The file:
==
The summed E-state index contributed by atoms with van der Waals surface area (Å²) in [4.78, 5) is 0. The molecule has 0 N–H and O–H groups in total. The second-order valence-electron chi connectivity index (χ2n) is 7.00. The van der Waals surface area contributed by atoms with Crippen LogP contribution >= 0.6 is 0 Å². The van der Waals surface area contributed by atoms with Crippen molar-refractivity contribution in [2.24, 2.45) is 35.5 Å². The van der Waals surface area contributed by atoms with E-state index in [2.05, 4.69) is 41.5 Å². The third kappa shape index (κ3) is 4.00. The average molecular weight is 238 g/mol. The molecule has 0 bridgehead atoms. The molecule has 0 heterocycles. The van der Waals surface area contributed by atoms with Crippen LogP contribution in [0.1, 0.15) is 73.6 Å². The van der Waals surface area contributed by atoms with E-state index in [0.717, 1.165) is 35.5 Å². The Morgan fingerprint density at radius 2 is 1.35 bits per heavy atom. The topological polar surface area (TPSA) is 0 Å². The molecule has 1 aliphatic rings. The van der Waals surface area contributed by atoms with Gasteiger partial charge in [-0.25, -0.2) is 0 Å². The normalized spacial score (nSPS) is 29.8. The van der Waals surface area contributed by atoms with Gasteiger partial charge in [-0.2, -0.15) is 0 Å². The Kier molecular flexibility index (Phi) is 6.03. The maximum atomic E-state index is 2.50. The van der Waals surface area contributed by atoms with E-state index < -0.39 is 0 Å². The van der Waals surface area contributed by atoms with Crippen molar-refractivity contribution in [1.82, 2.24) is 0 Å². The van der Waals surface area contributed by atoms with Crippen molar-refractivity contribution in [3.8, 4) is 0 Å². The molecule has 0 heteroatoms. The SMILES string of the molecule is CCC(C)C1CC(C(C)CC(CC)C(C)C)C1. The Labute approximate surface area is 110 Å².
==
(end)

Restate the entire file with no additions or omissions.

The summed E-state index contributed by atoms with van der Waals surface area (Å²) in [4.78, 5) is 0. The molecule has 0 N–H and O–H groups in total. The second-order valence-electron chi connectivity index (χ2n) is 7.00. The van der Waals surface area contributed by atoms with Crippen LogP contribution >= 0.6 is 0 Å². The van der Waals surface area contributed by atoms with Crippen molar-refractivity contribution in [2.24, 2.45) is 35.5 Å². The van der Waals surface area contributed by atoms with E-state index in [2.05, 4.69) is 41.5 Å². The third kappa shape index (κ3) is 4.00. The average molecular weight is 238 g/mol. The molecule has 0 bridgehead atoms. The molecule has 0 heterocycles. The van der Waals surface area contributed by atoms with Crippen LogP contribution in [0.1, 0.15) is 73.6 Å². The van der Waals surface area contributed by atoms with E-state index in [0.717, 1.165) is 35.5 Å². The Morgan fingerprint density at radius 2 is 1.35 bits per heavy atom. The topological polar surface area (TPSA) is 0 Å². The molecule has 1 aliphatic rings. The van der Waals surface area contributed by atoms with Gasteiger partial charge in [-0.25, -0.2) is 0 Å². The normalized spacial score (nSPS) is 29.8. The van der Waals surface area contributed by atoms with Gasteiger partial charge in [-0.2, -0.15) is 0 Å². The Kier molecular flexibility index (Phi) is 6.03. The maximum atomic E-state index is 2.50. The van der Waals surface area contributed by atoms with E-state index < -0.39 is 0 Å². The van der Waals surface area contributed by atoms with Crippen molar-refractivity contribution in [1.82, 2.24) is 0 Å². The van der Waals surface area contributed by atoms with Crippen molar-refractivity contribution in [3.8, 4) is 0 Å². The molecule has 0 heteroatoms. The SMILES string of the molecule is CCC(C)C1CC(C(C)CC(CC)C(C)C)C1. The Labute approximate surface area is 110 Å².